¿Se Habla Español?

If you don't already, it's time to start. Tapping the Latino market could translate to increased sales.
Magazine Contributor
3 min read

This story appears in the June 2003 issue of Entrepreneur. Subscribe »

The Latino market is an entrepreneur's dream. With economic clout expected to reach a whopping $926 billion by the end of 2007, the Latino market's buying power will soon outstrip that of all other ethnic groups in the United States.

Historically, marketers have been drawn to this segment due to its size--there are 33 million Latino consumers here in the United States. But now, a crop of new studies validates the long-held belief that the Latino market represents more than sheer buying power. A strong tendency toward higher-than-average brand loyalty characterizes this group, making them prized long-term customers. In fact, a 2002 survey by Research Data Design showed that 85 percent are willing to pay more for quality and prefer to buy a more expensive but trusted brand rather than a less expensive but unfamiliar one. And 94 percent of Latinos are likely to buy a brand that provides the best customer service.

As a whole, the Latino market is young. According to the results of the 2002 Census, over 60 percent of Latinos in this country are under age 28--and they tend to reside in larger family groups. Latino households are more likely to be comprised of couples with children under age 18, and they often include extended families with three wage earners.

This tendency toward larger families with young children means Latinos buy more household goods. According to one DRI/McGraw-Hill study, Latinos will drive nearly one-fifth of the growth in apparel and shoe sales and about one-third of the growth in food sales through 2005. Entrepreneurs marketing everything from baby care and health and beauty products to home furnishings and entertainment can benefit from targeting this group. Just take a cue from video rental giant Blockbuster, which has converted 1,000 of its domestic stores into "Latino-themed" centers, where signage and products are displayed in Spanish.

With these demographics in mind, here are some key marketing tips:

  • Speak the language. Advertising in Spanish is important, even among bilingual Latinos--it's a matter of cultural identity and pride. Advertisers who use Spanish-language advertising and media, including Web sites, build customer loyalty because they're perceived as understanding and relating to the Latino community. A recent study by the Roslow Research Group found that commercials in Spanish were three times more persuasive among bilingual Latinos and six times more persuasive among Spanish-dominant segments. Among Latino teens, ads in Spanish were twice as persuasive as ads in English.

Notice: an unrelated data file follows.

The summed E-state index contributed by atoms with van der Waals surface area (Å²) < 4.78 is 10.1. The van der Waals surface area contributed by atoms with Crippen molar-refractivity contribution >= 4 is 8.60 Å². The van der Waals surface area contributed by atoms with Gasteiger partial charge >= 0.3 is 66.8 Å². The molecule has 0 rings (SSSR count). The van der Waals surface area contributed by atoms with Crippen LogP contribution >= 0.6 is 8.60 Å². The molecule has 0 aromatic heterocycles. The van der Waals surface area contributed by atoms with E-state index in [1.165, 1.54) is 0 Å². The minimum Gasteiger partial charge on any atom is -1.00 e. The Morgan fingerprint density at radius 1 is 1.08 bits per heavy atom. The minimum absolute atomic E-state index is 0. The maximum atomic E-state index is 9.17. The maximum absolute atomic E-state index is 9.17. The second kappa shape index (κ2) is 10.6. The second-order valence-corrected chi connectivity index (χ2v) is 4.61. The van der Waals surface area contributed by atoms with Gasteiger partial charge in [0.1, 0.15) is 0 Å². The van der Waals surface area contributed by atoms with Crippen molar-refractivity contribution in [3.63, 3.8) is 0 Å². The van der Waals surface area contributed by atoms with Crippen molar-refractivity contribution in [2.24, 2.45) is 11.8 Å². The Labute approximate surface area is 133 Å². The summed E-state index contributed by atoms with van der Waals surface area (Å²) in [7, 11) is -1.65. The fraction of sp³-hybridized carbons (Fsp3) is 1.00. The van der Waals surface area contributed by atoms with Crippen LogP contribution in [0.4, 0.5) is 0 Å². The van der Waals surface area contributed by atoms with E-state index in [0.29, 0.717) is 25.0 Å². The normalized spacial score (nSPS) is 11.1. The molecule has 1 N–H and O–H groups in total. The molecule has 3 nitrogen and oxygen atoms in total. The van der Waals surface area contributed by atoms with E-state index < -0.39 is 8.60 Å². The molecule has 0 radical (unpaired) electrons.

• Recognize diversity. It's a mistake to treat Cuban, Puerto Rican, Mexican and Central and South American immigrants alike, because family size, education and income levels differ. For example, Mexicans have the largest families and Cubans the smallest. There are language differences as well. In Puerto Rico, beans are "habichuelas," but in Central America they're "frijoles." When creating your Spanish-language campaign, it's a good idea to use an agency that specializes in Latino marketing. The Association of Hispanic Advertising Agencies offers a searchable database of agencies. Proceed carefully. Even a well-known product name or slogan may need to be modified. When the American Dairy Association wanted to extend the popular "Got Milk?" campaign into Mexico, it found the Spanish translation was "Are you lactating?"
  • Support community values. Campaigns that appear to denigrate parental authority or family unity should be avoided. Word-of-mouth plays a vital role, too, so grass-roots PR and community events-such as supporting local festivals-should be included as part of your well-rounded marketing strategy.
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